Chris started working at British Council through the Future Leaders Scheme in 2013. Starting in London, Chris has now worked in Libya and Tunisia with British Council.
"I consider myself lucky to have had the opportunity to hit the ground running" - Chris
Sitting in my apartment in Tripoli, Libya, after having to evacuate the British Council office in an armoured car following a security incident, I was wondering whether it was all worth it. Then the electricity cut off. Looking back though, I wouldn’t have changed my entering the British Council graduate scheme for anything.
When I heard about the British Council graduate scheme in early 2013, I was working as a Project Manager at a translation company in Leeds after finishing my MA in Translation Studies (Arabic>English) at Leeds University. Having been enamoured by the Middle East from an early age, I had also done a degree in Arabic at Exeter and become familiar with the seemingly interminable problems of the region that we so often see on the 10 o’clock news.
The scheme offered 11 graduates the chance to use their language and cultural awareness skills to land exciting and demanding roles in 10 countries around the world. The application process had several stages- first there were the online questions and psychometrics, followed by a telephone interview (tell me about a time when…), and then another in a foreign language. When you apply for the grad scheme, you have to apply for a particular country available, and you’ll need to have the language of that country if it is taught widely at UK universities. Otherwise you can take the foreign language tests in any language (there was a guy who was applying for the position in Bangladesh but did the language tests in Chinese- the point being that you show you could easily pick up the local language).
Following the telephone interview I did in Arabic, I took 2 written exams including writing a business proposal in Arabic, and then there followed the assessment centre in London. After being ushered in a room and given a fictitious scenario of a development project in Africa, an actress entered the room and took the role of social entrepreneur. Having to convince her how to run her project while acting was one of the most bizarre experiences of my life, but as I suspected, the observer was looking out for signs of cultural awareness and negotiation skills. In any British Council offices you will see referencing to ‘valuing difference’ and ‘connecting cultures’. Indeed, the British Council is the UK’s cultural relations organisation although it is most widely known outside the UK for teaching English. This focus on cultural diplomacy as a means of ‘soft power’ was what intrigued me about the Council’s work and joining the grad scheme. Alongside politics, so much can be achieved in society, arts and education projects- the three areas the British Council works in.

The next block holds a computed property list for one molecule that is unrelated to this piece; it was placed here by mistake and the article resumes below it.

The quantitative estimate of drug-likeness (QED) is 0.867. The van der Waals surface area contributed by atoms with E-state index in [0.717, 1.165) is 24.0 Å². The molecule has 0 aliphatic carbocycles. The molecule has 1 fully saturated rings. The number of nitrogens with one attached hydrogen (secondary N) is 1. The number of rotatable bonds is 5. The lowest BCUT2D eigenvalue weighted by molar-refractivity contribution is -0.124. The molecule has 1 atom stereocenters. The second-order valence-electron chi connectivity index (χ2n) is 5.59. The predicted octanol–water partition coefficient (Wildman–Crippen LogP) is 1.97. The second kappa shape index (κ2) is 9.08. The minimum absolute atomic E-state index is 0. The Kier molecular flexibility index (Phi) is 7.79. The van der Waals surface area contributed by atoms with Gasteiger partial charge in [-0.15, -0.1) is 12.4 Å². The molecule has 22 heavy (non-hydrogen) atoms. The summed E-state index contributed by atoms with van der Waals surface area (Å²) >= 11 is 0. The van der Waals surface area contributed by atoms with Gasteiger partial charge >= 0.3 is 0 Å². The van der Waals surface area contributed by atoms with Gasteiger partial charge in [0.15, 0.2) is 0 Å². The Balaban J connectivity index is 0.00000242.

One of the most interesting things I’ve done is to lead two delegations of Libyan professors and Higher Education representatives on tours of universities in Scotland and England to discuss opportunities for partnerships. I also got to help out on the Libyan street theatre project, an initiative supported by the EU and aimed at bringing the arts to the public. This culminated in a performance by the newly-trained actors at the Greenwhich+Docklands International Festival in June.
Alongside project work, I also had the opportunity to get involved in the roll out and maintenance of the British Council’s new website offering in Libya. These gave me invaluable skills that I’ll be able to take forward to use on other digital projects.
Unfortunately the security situation in Libya has not improved a great deal, and I was recently moved to Tunis. The British Council is truly a global organisation and I look forward to continuing with exciting projects in the field of higher education. Politically and socially (beaches and sunshine anyone?), Tunisia is an exciting place to be. It is where the Arab Spring first started, and the future looks promising. The British Council has a lot to offer here and I consider myself lucky to have had the opportunity to hit the ground running through the graduate scheme.